Each cord has a pile which naturally creates a nap on the fabric, meaning it can look quite different when viewed at different angles.

Our 6 Wale Cotton Corduroy is versatile. It can be used for trousers, skirts or jackets. 

Tips for Sewing with Corduroy

Pre - wash your fabric.

  • Take care not to overpack your washing machine as this can crush the nap of the fabric.
  • Wash on a cool wash. 
  • Wash the final item inside out to help reduce crushing the nap. 

a pair of black scissors on a brick coloured cord

Cutting Corduroy. 

The most important thing to think about when working with corduroy is the nap. If you stroke the fabric one way it will be soft and silky. If you brush it in the opposite direction then it will feel quite rough and coarse.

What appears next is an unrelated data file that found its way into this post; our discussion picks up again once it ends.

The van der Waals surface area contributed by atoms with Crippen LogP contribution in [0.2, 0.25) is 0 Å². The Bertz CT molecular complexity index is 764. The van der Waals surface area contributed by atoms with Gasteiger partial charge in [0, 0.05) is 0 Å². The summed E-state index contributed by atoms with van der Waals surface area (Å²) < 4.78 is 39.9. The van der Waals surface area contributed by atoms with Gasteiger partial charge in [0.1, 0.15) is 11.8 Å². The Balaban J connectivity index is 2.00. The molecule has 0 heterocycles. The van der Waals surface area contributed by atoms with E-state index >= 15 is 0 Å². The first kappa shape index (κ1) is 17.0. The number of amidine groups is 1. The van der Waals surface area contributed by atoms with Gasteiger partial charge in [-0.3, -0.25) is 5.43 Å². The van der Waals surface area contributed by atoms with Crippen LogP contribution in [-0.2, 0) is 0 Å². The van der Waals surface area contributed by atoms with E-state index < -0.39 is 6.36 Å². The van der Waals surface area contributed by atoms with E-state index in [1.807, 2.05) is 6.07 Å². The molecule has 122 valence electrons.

When cutting out any pattern pieces, constantly check that you have the nap all going the same direction. It will be obvious when you wear the garment if the nap isn’t in the same direction as the light will be reflected differently and the garment will appear to be made of different coloured fabrics. 

This picture below demonstrates it perfectly. It is the same piece of fabric but the piece on the left has the nap going down and the one on the right has the nap going up when you smooth it down. 

Reminder - Ensure the pattern pieces are all going in the same direction before cutting out them out.

Which way should the nap run when cutting out a pattern?  While there may be traditional 'right and wrong' ways to cut out corduroy fabric, here at Miss Maude we believe the choice is yours!